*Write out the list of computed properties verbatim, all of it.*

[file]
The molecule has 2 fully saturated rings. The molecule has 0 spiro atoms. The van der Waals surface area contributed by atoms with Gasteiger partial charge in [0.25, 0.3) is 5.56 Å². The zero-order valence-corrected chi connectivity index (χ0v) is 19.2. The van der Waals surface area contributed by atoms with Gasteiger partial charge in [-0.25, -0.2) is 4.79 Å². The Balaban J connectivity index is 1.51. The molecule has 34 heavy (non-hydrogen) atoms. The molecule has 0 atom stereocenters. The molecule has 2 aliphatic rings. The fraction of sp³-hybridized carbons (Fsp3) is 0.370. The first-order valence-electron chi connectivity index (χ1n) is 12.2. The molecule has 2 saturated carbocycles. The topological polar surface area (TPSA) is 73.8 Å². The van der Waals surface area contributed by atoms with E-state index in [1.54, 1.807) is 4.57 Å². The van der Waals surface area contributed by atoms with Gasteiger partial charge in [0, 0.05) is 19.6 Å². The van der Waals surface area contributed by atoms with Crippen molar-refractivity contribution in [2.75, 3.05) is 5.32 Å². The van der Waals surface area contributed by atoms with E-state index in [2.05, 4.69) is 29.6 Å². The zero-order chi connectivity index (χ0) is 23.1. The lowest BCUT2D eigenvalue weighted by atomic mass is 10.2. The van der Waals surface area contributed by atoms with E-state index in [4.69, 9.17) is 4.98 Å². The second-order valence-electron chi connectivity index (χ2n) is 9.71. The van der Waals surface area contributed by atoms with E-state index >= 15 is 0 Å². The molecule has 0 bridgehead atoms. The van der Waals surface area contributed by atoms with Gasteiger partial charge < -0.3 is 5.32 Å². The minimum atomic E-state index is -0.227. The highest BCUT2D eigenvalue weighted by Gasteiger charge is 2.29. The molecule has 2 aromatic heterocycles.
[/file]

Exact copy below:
The molecule has 2 fully saturated rings. The molecule has 0 spiro atoms. The van der Waals surface area contributed by atoms with Gasteiger partial charge in [0.25, 0.3) is 5.56 Å². The zero-order valence-corrected chi connectivity index (χ0v) is 19.2. The van der Waals surface area contributed by atoms with Gasteiger partial charge in [-0.25, -0.2) is 4.79 Å². The Balaban J connectivity index is 1.51. The molecule has 34 heavy (non-hydrogen) atoms. The molecule has 0 atom stereocenters. The molecule has 2 aliphatic rings. The fraction of sp³-hybridized carbons (Fsp3) is 0.370. The first-order valence-electron chi connectivity index (χ1n) is 12.2. The molecule has 2 saturated carbocycles. The topological polar surface area (TPSA) is 73.8 Å². The van der Waals surface area contributed by atoms with E-state index in [1.54, 1.807) is 4.57 Å². The van der Waals surface area contributed by atoms with Gasteiger partial charge in [0, 0.05) is 19.6 Å². The van der Waals surface area contributed by atoms with Crippen molar-refractivity contribution in [2.75, 3.05) is 5.32 Å². The van der Waals surface area contributed by atoms with E-state index in [2.05, 4.69) is 29.6 Å². The zero-order chi connectivity index (χ0) is 23.1. The lowest BCUT2D eigenvalue weighted by atomic mass is 10.2. The van der Waals surface area contributed by atoms with E-state index in [4.69, 9.17) is 4.98 Å². The second-order valence-electron chi connectivity index (χ2n) is 9.71. The van der Waals surface area contributed by atoms with E-state index >= 15 is 0 Å². The molecule has 0 bridgehead atoms. The van der Waals surface area contributed by atoms with Gasteiger partial charge < -0.3 is 5.32 Å². The minimum atomic E-state index is -0.227. The highest BCUT2D eigenvalue weighted by Gasteiger charge is 2.29. The molecule has 2 aromatic heterocycles.